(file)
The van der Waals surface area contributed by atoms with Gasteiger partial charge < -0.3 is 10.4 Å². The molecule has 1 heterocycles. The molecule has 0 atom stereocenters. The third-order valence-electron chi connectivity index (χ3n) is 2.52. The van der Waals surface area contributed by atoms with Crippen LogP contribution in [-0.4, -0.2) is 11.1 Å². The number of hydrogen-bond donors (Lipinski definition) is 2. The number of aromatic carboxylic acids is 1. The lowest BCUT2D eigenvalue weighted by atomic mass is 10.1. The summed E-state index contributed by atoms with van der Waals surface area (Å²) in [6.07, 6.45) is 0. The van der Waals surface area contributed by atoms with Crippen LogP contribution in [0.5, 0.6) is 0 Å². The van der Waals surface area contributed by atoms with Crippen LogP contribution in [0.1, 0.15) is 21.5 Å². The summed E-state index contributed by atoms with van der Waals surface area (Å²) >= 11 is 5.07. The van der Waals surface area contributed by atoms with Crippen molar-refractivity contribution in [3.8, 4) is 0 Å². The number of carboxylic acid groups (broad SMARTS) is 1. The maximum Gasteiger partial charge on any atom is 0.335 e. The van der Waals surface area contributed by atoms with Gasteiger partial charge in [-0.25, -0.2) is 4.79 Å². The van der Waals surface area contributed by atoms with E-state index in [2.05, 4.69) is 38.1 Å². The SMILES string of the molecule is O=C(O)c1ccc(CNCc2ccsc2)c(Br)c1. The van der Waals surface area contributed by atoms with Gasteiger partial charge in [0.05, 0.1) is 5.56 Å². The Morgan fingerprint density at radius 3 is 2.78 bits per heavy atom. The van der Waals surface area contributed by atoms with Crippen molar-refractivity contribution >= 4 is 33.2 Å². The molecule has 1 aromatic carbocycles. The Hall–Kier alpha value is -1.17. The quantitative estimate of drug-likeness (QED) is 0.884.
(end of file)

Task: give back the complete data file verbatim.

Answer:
The van der Waals surface area contributed by atoms with Gasteiger partial charge < -0.3 is 10.4 Å². The molecule has 1 heterocycles. The molecule has 0 atom stereocenters. The third-order valence-electron chi connectivity index (χ3n) is 2.52. The van der Waals surface area contributed by atoms with Crippen LogP contribution in [-0.4, -0.2) is 11.1 Å². The number of hydrogen-bond donors (Lipinski definition) is 2. The number of aromatic carboxylic acids is 1. The lowest BCUT2D eigenvalue weighted by atomic mass is 10.1. The summed E-state index contributed by atoms with van der Waals surface area (Å²) in [6.07, 6.45) is 0. The van der Waals surface area contributed by atoms with Crippen LogP contribution in [0.5, 0.6) is 0 Å². The van der Waals surface area contributed by atoms with Crippen LogP contribution in [0.1, 0.15) is 21.5 Å². The summed E-state index contributed by atoms with van der Waals surface area (Å²) >= 11 is 5.07. The van der Waals surface area contributed by atoms with Crippen molar-refractivity contribution in [3.8, 4) is 0 Å². The number of carboxylic acid groups (broad SMARTS) is 1. The maximum Gasteiger partial charge on any atom is 0.335 e. The van der Waals surface area contributed by atoms with Gasteiger partial charge in [-0.25, -0.2) is 4.79 Å². The van der Waals surface area contributed by atoms with E-state index in [2.05, 4.69) is 38.1 Å². The SMILES string of the molecule is O=C(O)c1ccc(CNCc2ccsc2)c(Br)c1. The van der Waals surface area contributed by atoms with Gasteiger partial charge in [0.05, 0.1) is 5.56 Å². The Morgan fingerprint density at radius 3 is 2.78 bits per heavy atom. The van der Waals surface area contributed by atoms with Crippen molar-refractivity contribution >= 4 is 33.2 Å². The molecule has 1 aromatic carbocycles. The Hall–Kier alpha value is -1.17. The quantitative estimate of drug-likeness (QED) is 0.884.